Moos’ Blog

Bio­di­ver­sity Counts!
Obser­va­tions and opin­ions con­cern­ing zoos, evo­lu­tion, nature con­ser­va­tion and the way we treat/​support the ecosys­tems which are sup­posed to serve us.


Con­ser­va­tion Biol­ogy text­book for all, for FREE !

pub­lished 25 Decem­ber 2011 | mod­i­fied 18 Decem­ber 2016

For some rea­son I have missed any announce­ments and adver­tise­ments regard­ing this absolutely great offer from Oxford Uni­ver­sity Press (OUP). But now I have dis­cov­ered it, I must share this with you: OUP together with renown sci­en­tists in the field of con­ser­va­tion biol­ogy pub­lished a text­book that deliv­ers basic knowl­edge on key issues, includ­ing spe­cific hot top­ics; and Con­ser­va­tion Biol­ogy for All is for FREE!

The deci­sion made by OUP was dri­ven by the fact that a large and poor audi­ence of stu­dents in devel­op­ing coun­tries do not have access to autho­r­a­tive text­books. Espe­cially in these devel­op­ing coun­tries, where we see the high­est bio­log­i­cal diver­sity together with the high­est level of habi­tat degra­da­tion, such a text­book is invalu­able. There­fore, no mat­ter how you regard OUP’s pub­li­ca­tion — as a state­ment or as applied devel­op­ment aid, it should be applauded at the least. A free copy of the book can be down­loaded here.

Some pro­mo­tional text from the publisher:

Oxford Uni­ver­sity Press makes con­ser­va­tion biol­ogy text­book by some of the world’s most promi­nent ecol­o­gists and con­ser­va­tion biol­o­gists avail­able as free down­load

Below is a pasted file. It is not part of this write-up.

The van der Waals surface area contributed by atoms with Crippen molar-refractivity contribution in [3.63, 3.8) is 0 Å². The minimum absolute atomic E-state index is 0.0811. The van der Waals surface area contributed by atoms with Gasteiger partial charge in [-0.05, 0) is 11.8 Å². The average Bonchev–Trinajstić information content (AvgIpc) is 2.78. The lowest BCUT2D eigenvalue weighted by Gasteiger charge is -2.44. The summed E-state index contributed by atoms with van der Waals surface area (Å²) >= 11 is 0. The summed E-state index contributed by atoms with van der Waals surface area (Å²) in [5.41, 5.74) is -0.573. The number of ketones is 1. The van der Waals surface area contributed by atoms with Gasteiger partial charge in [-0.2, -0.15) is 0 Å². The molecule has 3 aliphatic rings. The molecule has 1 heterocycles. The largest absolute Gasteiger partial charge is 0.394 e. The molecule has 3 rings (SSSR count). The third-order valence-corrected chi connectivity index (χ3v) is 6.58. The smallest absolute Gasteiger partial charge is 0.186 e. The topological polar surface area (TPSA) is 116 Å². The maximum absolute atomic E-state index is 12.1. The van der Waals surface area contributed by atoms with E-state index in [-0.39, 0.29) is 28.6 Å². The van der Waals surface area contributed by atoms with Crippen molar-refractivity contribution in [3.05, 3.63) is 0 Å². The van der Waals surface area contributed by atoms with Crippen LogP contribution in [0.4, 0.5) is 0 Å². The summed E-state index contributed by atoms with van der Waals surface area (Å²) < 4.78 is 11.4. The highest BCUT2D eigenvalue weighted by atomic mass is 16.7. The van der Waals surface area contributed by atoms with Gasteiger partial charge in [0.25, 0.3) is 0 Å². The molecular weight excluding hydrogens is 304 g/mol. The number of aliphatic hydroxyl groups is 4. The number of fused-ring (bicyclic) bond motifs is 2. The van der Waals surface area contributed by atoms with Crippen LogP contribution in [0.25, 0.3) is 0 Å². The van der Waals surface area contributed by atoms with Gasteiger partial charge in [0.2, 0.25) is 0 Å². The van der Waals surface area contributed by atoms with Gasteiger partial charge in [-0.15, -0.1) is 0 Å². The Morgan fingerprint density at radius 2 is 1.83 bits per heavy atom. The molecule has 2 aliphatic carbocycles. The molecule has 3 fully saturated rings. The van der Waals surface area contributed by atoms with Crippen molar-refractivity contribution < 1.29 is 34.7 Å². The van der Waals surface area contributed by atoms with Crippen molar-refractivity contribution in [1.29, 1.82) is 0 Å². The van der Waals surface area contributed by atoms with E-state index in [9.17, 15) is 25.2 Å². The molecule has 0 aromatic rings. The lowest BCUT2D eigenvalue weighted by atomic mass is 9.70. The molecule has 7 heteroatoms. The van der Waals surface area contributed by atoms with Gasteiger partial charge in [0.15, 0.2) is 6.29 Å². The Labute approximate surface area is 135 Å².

Con­ser­va­tion Biol­ogy for All pro­vides cutting-​edge but basic con­ser­va­tion sci­ence to a global read­er­ship. A series of author­i­ta­tive chap­ters have been writ­ten by the top names in con­ser­va­tion biol­ogy with the prin­ci­pal aim of dis­sem­i­nat­ing cutting-​edge con­ser­va­tion knowl­edge as widely as pos­si­ble. Impor­tant top­ics such as bal­anc­ing con­ver­sion and human needs, cli­mate change, con­ser­va­tion plan­ning, design­ing and ana­lyz­ing con­ser­va­tion research, ecosys­tem ser­vices, endan­gered species man­age­ment, extinc­tions, fire, habi­tat loss, and inva­sive species are cov­ered. Numer­ous text boxes describ­ing addi­tional rel­e­vant mate­r­ial or case stud­ies are also included.

The global bio­di­ver­sity cri­sis is now unstop­pable; what can be saved in the devel­op­ing world will require an edu­cated con­stituency in both the devel­op­ing and devel­oped world. Habi­tat loss is par­tic­u­larly acute in devel­op­ing coun­tries, which is of spe­cial con­cern because it tends to be these loca­tions where the great­est species diver­sity and rich­est cen­ters of endemism are to be found.

The authors pub­lished Con­ser­va­tion Biol­ogy for All in a free and open access for­mat in an effort to make con­ser­va­tion knowl­edge avail­able to as many peo­ple as possible.

(Source: mongabay​.com)

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Tiger map” (CC BY 2.5) by Sander­son et al., 2006.

about zoos and their mis­sion regard­ing breed­ing endan­gered species, nature con­ser­va­tion, bio­di­ver­sity and edu­ca­tion, which of course relates to the evo­lu­tion of species.
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